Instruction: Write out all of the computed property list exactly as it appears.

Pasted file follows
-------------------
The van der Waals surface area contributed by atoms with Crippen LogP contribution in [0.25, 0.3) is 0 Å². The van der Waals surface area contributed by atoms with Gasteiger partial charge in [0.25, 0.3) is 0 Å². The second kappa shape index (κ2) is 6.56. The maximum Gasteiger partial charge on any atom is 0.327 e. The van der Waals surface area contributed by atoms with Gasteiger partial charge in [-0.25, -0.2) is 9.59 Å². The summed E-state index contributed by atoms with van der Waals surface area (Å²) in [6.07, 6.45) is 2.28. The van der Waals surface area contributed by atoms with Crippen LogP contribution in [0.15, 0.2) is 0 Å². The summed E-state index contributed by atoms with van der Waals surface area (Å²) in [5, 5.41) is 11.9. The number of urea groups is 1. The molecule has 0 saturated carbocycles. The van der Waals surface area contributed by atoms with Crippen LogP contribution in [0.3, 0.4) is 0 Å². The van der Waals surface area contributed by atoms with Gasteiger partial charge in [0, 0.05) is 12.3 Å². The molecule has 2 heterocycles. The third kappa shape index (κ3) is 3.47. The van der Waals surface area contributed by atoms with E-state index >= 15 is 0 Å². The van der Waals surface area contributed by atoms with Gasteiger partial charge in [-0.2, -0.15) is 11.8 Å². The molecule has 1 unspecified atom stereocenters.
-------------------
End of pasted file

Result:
The van der Waals surface area contributed by atoms with Crippen LogP contribution in [0.25, 0.3) is 0 Å². The van der Waals surface area contributed by atoms with Gasteiger partial charge in [0.25, 0.3) is 0 Å². The second kappa shape index (κ2) is 6.56. The maximum Gasteiger partial charge on any atom is 0.327 e. The van der Waals surface area contributed by atoms with Gasteiger partial charge in [-0.25, -0.2) is 9.59 Å². The summed E-state index contributed by atoms with van der Waals surface area (Å²) in [6.07, 6.45) is 2.28. The van der Waals surface area contributed by atoms with Crippen LogP contribution in [0.15, 0.2) is 0 Å². The summed E-state index contributed by atoms with van der Waals surface area (Å²) in [5, 5.41) is 11.9. The number of urea groups is 1. The molecule has 0 saturated carbocycles. The van der Waals surface area contributed by atoms with Crippen LogP contribution in [0.3, 0.4) is 0 Å². The van der Waals surface area contributed by atoms with Gasteiger partial charge in [0, 0.05) is 12.3 Å². The molecule has 2 heterocycles. The third kappa shape index (κ3) is 3.47. The van der Waals surface area contributed by atoms with E-state index >= 15 is 0 Å². The van der Waals surface area contributed by atoms with Gasteiger partial charge in [-0.2, -0.15) is 11.8 Å². The molecule has 1 unspecified atom stereocenters.